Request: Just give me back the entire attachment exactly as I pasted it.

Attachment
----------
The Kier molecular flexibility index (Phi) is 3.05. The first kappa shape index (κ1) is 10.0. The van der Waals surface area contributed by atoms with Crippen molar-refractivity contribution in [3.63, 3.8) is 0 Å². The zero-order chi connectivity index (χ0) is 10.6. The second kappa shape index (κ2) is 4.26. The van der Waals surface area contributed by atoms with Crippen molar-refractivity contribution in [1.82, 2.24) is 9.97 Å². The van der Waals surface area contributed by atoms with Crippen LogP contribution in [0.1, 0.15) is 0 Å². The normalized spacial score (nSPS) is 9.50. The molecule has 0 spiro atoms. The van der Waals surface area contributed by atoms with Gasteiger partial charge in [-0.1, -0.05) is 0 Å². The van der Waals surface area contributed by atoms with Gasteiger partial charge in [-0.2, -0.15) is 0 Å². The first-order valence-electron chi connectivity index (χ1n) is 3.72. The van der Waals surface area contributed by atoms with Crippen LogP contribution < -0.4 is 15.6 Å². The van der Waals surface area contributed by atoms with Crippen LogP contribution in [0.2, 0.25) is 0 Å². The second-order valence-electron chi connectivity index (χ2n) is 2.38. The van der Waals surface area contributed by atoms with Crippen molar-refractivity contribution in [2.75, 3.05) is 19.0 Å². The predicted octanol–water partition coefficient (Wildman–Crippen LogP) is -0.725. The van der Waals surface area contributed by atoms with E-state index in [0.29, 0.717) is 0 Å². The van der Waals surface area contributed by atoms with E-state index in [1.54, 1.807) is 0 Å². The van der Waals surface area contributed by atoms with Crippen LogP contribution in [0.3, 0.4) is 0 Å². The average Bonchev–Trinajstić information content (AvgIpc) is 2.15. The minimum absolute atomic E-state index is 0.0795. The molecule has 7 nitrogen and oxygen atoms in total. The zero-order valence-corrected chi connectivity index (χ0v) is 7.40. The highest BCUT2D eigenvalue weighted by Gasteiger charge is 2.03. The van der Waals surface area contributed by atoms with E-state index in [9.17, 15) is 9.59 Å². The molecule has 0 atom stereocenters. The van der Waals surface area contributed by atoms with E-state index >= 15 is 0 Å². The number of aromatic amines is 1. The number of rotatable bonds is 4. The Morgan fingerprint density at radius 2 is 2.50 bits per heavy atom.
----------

The Kier molecular flexibility index (Phi) is 3.05. The first kappa shape index (κ1) is 10.0. The van der Waals surface area contributed by atoms with Crippen molar-refractivity contribution in [3.63, 3.8) is 0 Å². The zero-order chi connectivity index (χ0) is 10.6. The second kappa shape index (κ2) is 4.26. The van der Waals surface area contributed by atoms with Crippen molar-refractivity contribution in [1.82, 2.24) is 9.97 Å². The van der Waals surface area contributed by atoms with Crippen LogP contribution in [0.1, 0.15) is 0 Å². The normalized spacial score (nSPS) is 9.50. The molecule has 0 spiro atoms. The van der Waals surface area contributed by atoms with Gasteiger partial charge in [-0.1, -0.05) is 0 Å². The van der Waals surface area contributed by atoms with Gasteiger partial charge in [-0.2, -0.15) is 0 Å². The first-order valence-electron chi connectivity index (χ1n) is 3.72. The van der Waals surface area contributed by atoms with Crippen LogP contribution < -0.4 is 15.6 Å². The van der Waals surface area contributed by atoms with Crippen LogP contribution in [0.2, 0.25) is 0 Å². The second-order valence-electron chi connectivity index (χ2n) is 2.38. The van der Waals surface area contributed by atoms with Crippen molar-refractivity contribution in [2.75, 3.05) is 19.0 Å². The predicted octanol–water partition coefficient (Wildman–Crippen LogP) is -0.725. The van der Waals surface area contributed by atoms with E-state index in [0.29, 0.717) is 0 Å². The van der Waals surface area contributed by atoms with E-state index in [1.54, 1.807) is 0 Å². The van der Waals surface area contributed by atoms with Crippen LogP contribution in [0.3, 0.4) is 0 Å². The average Bonchev–Trinajstić information content (AvgIpc) is 2.15. The minimum absolute atomic E-state index is 0.0795. The molecule has 7 nitrogen and oxygen atoms in total. The zero-order valence-corrected chi connectivity index (χ0v) is 7.40. The highest BCUT2D eigenvalue weighted by Gasteiger charge is 2.03. The van der Waals surface area contributed by atoms with E-state index in [9.17, 15) is 9.59 Å². The molecule has 0 atom stereocenters. The van der Waals surface area contributed by atoms with E-state index >= 15 is 0 Å². The number of aromatic amines is 1. The number of rotatable bonds is 4. The Morgan fingerprint density at radius 2 is 2.50 bits per heavy atom.